The worship of the Virgin Mary is central to the life of the modern Catholic Church. In its dogmatic teachings she is held to have been the Mother of God, a perpetual virgin, conceived without sin and transported to heaven without bodily dissolution. She has her own prayers: the Ave Maria, the Salve Regina, and the devotion of the Rosary. Her feasts are dotted through the Church’s calendar. Her relics and shrines are to be found from Walsingham to Guadalupe. Her image adorns the walls of countless pious households and, although the aesthetic poverty of today’s saccharine and tinselly Catholicism makes it easy to forget the fact, she has been the inspiration of some of the finest achievements of the human spirit: the cathedrals of Chartres and Strasbourg; the paintings of Giotto, Piero della Francesca, Raphael, Titian, Caravaggio, and Velasquez; the poetry of Dante, Petrarch, and Yeats; the music of Palestrina.

Yet to contemplate the present dimensions of the Marian cult, in all its mixture of sublimity and tawdriness, and then to look back to the beginnings of Christianity is to be confronted by an acute historical problem. How and why did this worship of Mary develop? It played no part in the original Christian Church and Mary herself is a relatively inconspicuous figure in the Gospels. How many present-day worshippers of the Virgin realize just how few references there are to her in the New Testament and how flimsy a foundation they provide for the massive doctrinal structure which has been reared upon them? It is not just that the traditional nativity scene turns out not to be there at all (there is no mention of a stable; the “manager” could equally well have been translated as “crib”; the ox and ass come from a passage in the Old Testament book of Isaiah).

More disconcerting is the notable infrequency of the Virgin’s appearances. She is mentioned only twice by Saint Mark (once in a disparaging context). Saint Matthew includes her in his brief account of the nativity, but virtually omits her thereafter. Saint John brings her in twice, once at the marriage at Cana, where she is apparently rebuked by Christ (“Woman, what have I to do with thee?”), once at the foot of the cross. Saint Luke’s more developed narrative describes the annunciation, visitation, nativity, and purification, but even he mentions Mary only once thereafter. In none of the Gospels does Christ appear to his mother after his resurrection, though in the Acts of the Apostles she is once seen among them after the Ascension. Her death goes completely unmentioned.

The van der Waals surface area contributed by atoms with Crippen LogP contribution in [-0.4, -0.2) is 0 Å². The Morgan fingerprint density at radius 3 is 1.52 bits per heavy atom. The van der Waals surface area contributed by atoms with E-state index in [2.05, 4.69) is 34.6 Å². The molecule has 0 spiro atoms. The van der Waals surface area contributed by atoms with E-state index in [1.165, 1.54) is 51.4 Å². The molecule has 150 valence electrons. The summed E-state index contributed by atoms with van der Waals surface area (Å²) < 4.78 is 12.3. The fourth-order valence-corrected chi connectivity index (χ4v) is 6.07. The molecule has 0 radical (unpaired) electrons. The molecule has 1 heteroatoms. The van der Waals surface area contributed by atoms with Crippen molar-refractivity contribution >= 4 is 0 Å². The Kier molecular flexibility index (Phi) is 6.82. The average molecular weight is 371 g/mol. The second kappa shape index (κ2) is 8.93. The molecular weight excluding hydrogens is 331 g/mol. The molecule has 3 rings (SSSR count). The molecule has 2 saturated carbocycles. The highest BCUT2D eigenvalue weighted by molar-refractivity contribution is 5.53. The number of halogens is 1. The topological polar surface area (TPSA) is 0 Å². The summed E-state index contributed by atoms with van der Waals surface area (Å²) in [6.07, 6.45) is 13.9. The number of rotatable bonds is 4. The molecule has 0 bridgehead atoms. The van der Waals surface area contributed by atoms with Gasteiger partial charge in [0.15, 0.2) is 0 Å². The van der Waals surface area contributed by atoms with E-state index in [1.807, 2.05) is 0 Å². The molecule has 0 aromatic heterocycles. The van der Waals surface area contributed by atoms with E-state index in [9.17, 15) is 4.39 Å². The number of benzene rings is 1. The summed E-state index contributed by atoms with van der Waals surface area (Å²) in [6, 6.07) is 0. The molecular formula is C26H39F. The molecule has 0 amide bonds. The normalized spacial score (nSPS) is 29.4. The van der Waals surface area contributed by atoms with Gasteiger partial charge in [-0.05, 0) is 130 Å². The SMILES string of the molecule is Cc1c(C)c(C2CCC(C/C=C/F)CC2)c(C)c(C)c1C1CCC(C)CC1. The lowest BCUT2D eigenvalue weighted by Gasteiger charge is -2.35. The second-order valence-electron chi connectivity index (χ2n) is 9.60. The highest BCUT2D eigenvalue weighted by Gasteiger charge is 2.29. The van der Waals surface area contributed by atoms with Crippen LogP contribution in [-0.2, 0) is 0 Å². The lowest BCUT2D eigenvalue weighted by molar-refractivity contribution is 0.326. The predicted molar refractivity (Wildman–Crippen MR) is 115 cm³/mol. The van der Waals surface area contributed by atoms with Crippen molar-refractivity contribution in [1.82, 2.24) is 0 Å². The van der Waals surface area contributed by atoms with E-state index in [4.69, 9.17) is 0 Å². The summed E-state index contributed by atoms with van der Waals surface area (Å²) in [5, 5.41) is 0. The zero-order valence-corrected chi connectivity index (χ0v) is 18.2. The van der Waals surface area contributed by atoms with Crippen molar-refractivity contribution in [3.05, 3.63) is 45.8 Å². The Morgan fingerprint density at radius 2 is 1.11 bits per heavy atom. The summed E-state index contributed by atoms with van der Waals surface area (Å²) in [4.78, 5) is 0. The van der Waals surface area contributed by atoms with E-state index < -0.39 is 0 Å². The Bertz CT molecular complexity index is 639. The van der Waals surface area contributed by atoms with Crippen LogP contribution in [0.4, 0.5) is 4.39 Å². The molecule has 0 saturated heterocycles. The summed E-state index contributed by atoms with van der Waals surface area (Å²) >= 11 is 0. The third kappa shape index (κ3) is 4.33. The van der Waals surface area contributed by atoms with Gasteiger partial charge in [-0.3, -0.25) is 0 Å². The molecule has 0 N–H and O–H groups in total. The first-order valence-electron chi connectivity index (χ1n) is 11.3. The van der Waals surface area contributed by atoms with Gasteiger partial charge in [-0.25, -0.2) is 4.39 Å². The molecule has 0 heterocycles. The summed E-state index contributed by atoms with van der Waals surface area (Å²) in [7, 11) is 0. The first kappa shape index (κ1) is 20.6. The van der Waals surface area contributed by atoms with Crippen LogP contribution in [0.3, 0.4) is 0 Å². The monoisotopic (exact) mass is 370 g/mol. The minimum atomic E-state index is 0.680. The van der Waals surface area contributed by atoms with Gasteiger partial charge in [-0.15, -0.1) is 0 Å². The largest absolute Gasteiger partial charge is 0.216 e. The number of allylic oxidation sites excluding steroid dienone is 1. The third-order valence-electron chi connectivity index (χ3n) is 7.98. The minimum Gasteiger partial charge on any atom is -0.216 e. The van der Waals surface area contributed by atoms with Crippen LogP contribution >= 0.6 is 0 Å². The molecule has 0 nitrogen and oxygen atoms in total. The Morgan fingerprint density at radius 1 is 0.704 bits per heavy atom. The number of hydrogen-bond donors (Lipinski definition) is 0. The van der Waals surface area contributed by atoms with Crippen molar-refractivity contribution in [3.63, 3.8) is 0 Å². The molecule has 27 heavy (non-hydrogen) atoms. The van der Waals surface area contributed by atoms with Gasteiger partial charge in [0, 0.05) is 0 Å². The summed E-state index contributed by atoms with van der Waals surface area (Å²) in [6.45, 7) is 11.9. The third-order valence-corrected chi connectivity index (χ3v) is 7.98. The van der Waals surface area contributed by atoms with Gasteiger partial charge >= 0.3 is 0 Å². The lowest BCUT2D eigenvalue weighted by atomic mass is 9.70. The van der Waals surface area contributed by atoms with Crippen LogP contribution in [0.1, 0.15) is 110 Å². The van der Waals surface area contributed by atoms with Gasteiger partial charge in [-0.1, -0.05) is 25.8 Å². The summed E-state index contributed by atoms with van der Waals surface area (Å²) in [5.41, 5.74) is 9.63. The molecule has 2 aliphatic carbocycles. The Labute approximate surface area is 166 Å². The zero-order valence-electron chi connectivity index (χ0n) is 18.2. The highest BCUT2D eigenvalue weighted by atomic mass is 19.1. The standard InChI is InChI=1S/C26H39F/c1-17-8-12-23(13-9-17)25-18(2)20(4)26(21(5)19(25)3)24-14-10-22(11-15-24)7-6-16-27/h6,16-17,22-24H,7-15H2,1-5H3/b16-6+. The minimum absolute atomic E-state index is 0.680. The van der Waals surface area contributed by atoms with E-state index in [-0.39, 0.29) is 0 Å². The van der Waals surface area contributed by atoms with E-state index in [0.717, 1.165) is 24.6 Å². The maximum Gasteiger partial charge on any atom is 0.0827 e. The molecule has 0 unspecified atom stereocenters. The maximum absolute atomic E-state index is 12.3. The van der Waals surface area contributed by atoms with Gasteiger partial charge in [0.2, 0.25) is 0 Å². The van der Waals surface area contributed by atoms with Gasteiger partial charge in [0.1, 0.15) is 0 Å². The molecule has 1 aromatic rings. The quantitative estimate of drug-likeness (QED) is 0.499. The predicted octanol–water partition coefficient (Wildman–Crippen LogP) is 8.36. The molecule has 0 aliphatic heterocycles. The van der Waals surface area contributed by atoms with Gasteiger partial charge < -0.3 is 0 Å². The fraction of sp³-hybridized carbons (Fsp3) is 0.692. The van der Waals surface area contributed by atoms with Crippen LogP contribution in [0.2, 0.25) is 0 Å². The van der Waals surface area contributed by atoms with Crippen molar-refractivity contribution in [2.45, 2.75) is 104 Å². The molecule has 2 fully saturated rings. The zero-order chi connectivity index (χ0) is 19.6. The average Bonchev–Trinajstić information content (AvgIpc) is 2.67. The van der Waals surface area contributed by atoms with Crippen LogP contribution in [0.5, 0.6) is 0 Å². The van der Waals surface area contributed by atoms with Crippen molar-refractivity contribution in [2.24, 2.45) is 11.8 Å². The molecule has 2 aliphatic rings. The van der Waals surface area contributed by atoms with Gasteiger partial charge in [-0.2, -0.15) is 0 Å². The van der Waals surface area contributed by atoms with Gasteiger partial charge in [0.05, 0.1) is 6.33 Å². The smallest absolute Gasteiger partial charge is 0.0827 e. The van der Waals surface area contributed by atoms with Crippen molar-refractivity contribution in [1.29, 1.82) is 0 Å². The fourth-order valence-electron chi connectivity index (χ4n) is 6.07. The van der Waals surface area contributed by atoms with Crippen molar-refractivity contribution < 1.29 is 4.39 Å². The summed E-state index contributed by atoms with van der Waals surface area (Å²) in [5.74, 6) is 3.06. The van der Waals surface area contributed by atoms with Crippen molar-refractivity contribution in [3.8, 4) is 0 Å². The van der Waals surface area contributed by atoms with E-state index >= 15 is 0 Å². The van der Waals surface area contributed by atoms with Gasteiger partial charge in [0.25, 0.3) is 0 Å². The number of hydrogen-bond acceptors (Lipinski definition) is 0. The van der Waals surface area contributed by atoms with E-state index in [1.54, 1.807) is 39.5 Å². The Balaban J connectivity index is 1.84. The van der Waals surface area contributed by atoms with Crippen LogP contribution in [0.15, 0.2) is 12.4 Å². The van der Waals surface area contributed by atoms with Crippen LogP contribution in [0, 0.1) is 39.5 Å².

The Evangelists thus offer little support for the view that Mary was unusually virtuous or that she had any influence on Jesus; indeed Mark leaves the impression that she rejected his mission. The Epistles of Saint Paul, which mention her only once, confirm that there was no initial Marian devotion in the apostolic church. In short, of the four modern Catholic dogmas about Mary, only one, that she was the Mother of God, has firm New Testament backing. Another, that she was a virgin before and after Christ’s birth, gets only doubtful support, even if Jesus’ brothers and sisters can be explained away. As for the Assumption and the Immaculate Conception, they are not suggested by the Gospels at all.

The Catholic Church is unembarrassed by these discrepancies, for it has never claimed to rest its teachings on the Bible alone; it prefers to emphasize the value of progressive revelation, the traditions of the Church and the periodic clarification of doctrine by an infallible Pope. But to Protestant fundamentalists the development of Mariolatry seems a distressing aberration from the original message of the New Testament, while to irreverent skeptics it is an apt subject for ribald mockery, there being a long pedigree behind all those Jewish jokes about the Virgin Birth. The historian who seeks to explain the growth and development of the cult has therefore to remain dispassionate before what is an exceedingly delicate topic. He also needs exceptional resources of learning and intellect to unravel a subject with such complex ramifications.

Neither of the authors of the two latest additions to the already vast literature of Mariology would claim to be either very learned or very dispassionate. Marina Warner is a journalist who is avowedly writing to exorcise the legacy of her convent education. Having been brought up originally to regard the Virgin as the holiest of all beings, she has now come to feel that the cult involves a subtle denigration of both women and humanity. Geoffrey Ashe is the author of various popular works on mythology and was once the leader of a lay religious society associated with a Marian shrine. In his view it is the cult of the Virgin which has given Christianity most of its vitality; and his implicit message is that the Church should now face up to what he believes to be the implications of that cult by admitting women to positions of power within its hierarchy.